I’m delighted to welcome Caroline Busher to the blog today with a fantastic guest post about her inspiration for her debut novel ‘The Ghosts of Magnificent Children.’ So without further ado take your seat and prepared to be entertained at ‘The Most Magnificent Show on Earth.’
The Most Magnificent Show on Earth
When I was a child a circus tent appeared in a field on the outskirts of town. Our otherwise grey world was infiltrated with colour as a lively cast of characters spilled onto the streets of our town and it was my fascination with this enchanting world that set the wheels in motion for my debut novel “The Ghosts of Magnificent Children”.
It all began when I was eight years old. For weeks the circus was all that people talked about and it was a welcome diversion to the monotony of life. The performers emerged in the town like ghosts resurrected from damp solitary graves. Putty coloured camels sauntered through winding country lanes, juxtaposed against tractors and diggers, which spluttered regurgitated diesel from smoky engines. Cows raised weary heads in disbelief at the mythical creatures. A shiver of excitement danced down my spine as we entered the tent. I moved closer to my mother as a demur lady in a sequined costume led us to our seats. Her hips swung like a pendulum and she shimmered insolently, her high heels punctuated the grass floor like bullets from a gun. People whispered in the darkness and the circus had begun.
A ringmaster entered the arena, his crimson coat tails trailed behind him, he was reminiscent of a matador in a bullfight, he twirled a pointy black moustache between bony fingers. He commanded attention and evoked silence in the auditorium.
“Ladies and Gentlemen, boys and girls what you are about to see is the most spectacular show on earth. You will witness death defying acrobats, tigers from Africa and Camels from the Nile. If you are all sitting comfortably, let the show commence”.
Someone coughed, a child giggled and then there was silence.
A clown on a unicycle was the first in the ring, he juggled flame encrusted sticks through the air whilst balancing precariously on his steel construction. People gasped in amazement as the spectacle unfolded before their eyes. Two obligatory clowns somersaulted in front of us and a kaleidoscope of colours erupted in the air. A parody had begun, culminating in a series of comedic exultations. Laughter vented around the ring. I blinked my eyes and watched as a man walked into the ring. Beside him was a resplendent Lion, it oscillated its head and two black eyes that resembled lumps of coal caught fire in the flames of its golden mane.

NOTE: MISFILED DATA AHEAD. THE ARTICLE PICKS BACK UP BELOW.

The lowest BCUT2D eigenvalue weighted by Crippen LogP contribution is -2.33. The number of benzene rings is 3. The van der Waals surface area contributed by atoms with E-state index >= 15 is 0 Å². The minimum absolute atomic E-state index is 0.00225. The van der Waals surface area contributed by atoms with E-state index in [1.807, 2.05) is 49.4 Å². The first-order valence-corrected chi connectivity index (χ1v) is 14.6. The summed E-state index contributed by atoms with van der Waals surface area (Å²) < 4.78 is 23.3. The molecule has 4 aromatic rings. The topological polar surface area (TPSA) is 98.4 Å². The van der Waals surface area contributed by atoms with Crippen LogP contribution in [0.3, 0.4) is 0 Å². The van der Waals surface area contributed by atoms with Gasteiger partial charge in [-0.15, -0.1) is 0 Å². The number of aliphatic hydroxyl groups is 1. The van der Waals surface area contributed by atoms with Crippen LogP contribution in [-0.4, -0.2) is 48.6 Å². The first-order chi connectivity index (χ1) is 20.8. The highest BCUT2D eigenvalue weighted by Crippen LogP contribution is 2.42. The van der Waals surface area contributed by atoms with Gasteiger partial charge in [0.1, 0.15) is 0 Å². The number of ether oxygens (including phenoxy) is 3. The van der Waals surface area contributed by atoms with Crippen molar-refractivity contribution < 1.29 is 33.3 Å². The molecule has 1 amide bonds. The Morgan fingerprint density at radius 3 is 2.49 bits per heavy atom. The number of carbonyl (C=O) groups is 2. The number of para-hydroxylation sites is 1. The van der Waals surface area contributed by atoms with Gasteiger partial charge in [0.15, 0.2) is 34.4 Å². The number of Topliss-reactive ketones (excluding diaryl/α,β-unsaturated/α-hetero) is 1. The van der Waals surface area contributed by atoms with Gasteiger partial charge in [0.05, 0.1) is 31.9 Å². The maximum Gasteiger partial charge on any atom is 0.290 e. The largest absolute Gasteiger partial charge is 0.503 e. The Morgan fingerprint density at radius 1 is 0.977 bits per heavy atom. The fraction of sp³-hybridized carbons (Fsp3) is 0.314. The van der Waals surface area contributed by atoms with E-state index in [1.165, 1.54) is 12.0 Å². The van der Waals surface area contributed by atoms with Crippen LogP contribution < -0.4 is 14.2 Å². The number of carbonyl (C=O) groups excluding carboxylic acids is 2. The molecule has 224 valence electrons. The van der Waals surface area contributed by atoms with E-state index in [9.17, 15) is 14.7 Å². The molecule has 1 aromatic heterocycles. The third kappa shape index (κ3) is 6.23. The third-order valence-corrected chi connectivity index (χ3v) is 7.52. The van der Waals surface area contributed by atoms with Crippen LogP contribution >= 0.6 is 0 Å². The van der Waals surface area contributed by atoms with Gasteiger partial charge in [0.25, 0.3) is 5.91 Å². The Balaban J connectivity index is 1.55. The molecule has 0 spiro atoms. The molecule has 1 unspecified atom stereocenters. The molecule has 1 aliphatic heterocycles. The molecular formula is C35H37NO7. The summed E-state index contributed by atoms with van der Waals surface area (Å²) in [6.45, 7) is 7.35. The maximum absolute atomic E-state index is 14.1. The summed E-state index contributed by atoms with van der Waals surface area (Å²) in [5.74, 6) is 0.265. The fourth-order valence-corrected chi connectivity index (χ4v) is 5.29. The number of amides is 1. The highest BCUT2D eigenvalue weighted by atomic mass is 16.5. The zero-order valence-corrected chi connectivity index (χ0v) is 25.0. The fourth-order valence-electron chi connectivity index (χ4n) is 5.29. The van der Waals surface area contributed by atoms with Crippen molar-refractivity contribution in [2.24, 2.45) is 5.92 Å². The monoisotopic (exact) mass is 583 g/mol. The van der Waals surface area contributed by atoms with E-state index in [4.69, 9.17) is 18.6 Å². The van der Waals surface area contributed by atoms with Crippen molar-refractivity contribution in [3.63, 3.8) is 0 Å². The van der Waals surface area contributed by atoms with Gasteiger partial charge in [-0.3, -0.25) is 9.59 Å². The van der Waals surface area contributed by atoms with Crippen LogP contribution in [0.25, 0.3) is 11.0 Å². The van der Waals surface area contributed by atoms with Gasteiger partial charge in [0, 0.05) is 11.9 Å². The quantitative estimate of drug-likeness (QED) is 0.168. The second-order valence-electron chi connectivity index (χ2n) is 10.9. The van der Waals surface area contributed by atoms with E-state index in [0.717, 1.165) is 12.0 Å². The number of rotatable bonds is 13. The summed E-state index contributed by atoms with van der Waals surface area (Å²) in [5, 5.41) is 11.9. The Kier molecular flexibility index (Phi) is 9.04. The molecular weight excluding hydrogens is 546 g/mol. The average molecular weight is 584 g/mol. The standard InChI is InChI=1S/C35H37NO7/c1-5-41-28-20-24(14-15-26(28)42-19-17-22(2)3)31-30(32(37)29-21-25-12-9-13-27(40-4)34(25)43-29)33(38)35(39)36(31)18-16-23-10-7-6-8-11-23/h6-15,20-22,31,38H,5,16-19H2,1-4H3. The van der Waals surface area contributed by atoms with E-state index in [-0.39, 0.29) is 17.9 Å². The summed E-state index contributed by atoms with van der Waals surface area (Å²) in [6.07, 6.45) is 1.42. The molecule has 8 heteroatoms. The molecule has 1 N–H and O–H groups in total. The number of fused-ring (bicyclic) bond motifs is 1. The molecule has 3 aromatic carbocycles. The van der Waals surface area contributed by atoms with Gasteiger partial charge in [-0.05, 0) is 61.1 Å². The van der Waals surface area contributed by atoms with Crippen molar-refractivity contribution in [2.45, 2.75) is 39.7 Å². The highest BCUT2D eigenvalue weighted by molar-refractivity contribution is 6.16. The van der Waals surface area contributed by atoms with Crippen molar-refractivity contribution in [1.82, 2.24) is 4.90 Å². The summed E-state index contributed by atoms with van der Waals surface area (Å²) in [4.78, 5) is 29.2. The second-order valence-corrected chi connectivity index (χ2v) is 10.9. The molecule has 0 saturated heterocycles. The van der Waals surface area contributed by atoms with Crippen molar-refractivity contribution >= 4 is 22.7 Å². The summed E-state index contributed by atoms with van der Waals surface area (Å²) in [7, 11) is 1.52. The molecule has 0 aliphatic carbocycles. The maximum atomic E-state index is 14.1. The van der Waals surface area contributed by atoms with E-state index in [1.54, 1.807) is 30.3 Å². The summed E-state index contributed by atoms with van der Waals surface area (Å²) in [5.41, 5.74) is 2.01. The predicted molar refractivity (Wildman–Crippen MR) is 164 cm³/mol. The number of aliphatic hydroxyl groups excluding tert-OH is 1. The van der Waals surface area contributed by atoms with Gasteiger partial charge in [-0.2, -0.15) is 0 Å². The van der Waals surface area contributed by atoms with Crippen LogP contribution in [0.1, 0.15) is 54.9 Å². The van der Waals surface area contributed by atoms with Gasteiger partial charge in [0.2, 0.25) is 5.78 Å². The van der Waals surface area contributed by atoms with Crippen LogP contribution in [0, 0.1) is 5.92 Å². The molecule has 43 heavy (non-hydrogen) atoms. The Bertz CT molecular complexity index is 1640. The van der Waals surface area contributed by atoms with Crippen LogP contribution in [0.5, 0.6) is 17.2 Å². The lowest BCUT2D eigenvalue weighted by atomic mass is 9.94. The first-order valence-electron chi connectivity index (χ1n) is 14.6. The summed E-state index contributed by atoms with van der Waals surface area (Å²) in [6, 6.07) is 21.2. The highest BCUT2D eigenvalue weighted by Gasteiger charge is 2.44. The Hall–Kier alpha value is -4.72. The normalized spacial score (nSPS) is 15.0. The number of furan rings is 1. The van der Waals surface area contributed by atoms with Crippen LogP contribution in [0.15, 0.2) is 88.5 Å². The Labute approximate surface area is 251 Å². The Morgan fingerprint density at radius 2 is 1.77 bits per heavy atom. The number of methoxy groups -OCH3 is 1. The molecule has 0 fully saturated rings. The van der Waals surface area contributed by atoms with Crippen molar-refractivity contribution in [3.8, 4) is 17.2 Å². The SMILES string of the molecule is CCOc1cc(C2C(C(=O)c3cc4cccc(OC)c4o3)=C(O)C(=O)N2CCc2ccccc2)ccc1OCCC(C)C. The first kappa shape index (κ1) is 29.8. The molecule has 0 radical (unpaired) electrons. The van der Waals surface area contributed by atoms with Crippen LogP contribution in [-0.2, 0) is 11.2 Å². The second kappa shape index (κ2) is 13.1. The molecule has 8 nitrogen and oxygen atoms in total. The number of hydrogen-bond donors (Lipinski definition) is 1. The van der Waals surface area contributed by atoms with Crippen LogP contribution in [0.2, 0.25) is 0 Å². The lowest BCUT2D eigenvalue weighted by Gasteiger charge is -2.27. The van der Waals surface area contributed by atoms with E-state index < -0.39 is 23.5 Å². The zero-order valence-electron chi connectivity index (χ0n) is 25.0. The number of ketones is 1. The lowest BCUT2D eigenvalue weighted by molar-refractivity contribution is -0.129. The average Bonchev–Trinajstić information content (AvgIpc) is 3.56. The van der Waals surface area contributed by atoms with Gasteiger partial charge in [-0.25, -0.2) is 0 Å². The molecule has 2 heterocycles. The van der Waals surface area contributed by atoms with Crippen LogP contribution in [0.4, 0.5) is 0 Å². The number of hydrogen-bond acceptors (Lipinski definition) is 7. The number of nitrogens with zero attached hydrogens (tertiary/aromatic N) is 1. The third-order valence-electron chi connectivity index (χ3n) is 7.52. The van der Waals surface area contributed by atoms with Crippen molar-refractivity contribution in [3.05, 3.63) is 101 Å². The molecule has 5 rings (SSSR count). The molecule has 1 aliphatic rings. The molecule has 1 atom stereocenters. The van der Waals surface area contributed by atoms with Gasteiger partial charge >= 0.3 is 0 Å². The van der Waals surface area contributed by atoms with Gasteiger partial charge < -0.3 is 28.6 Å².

As there we have it, the spell has been cast. The circus created a world so magnificent and utterly magical that I was powerless to its charms.
The Ghosts of Magnificent Children
The year is 1848. It is a time when magic and ghosts exist. Four Magnificent Children are captured by Badblood’s Circus.
Theo can look into your eyes and reveal your secret thoughts, which come out of his mouth like a swarm of bees.
Ginny has a bird called Blue living inside her. Her ribs are woven together to form a birdcage. Blue perches on a swing made from one of her ribs.
And the Thought-reading Twins, Archie and Millie Luxbridge, have an extraordinary ability to read each other’s minds. They become stars of the circus but are unaware that Badblood has a dark and secret plan.
One hundred years later the children’s ghosts appear on an island off the coast of Ireland where a boy called Rua befriends them. Rua discovers that a terrible fate awaits them and, in a desperate race against time, he struggles to learn how they may be saved.
The Ghosts of Magnificent Children is in bookshops now, or pick up your copy online here.
Caroline Busher graduated with a first Class Honours MA in Creative Writing (UCD) and is represented by Trace Literary Agency (USA). She is an award-winning author and was recently appointed the Reader in Residence with Wexford County Council Library Services. Caroline teaches creating writing courses to adults and children and is a curator and Vice Chair of Wexford Literary Festival. Her debut novel “The Ghosts of Magnificent Children” (Poolbeg Press) has been selected for a major project called “Battle Of The Book” by the Dublin Airport Authority and Fingal County Council Library Services.
You can find out more about Caroline on her website or follow her on Twitter @CarolineBusher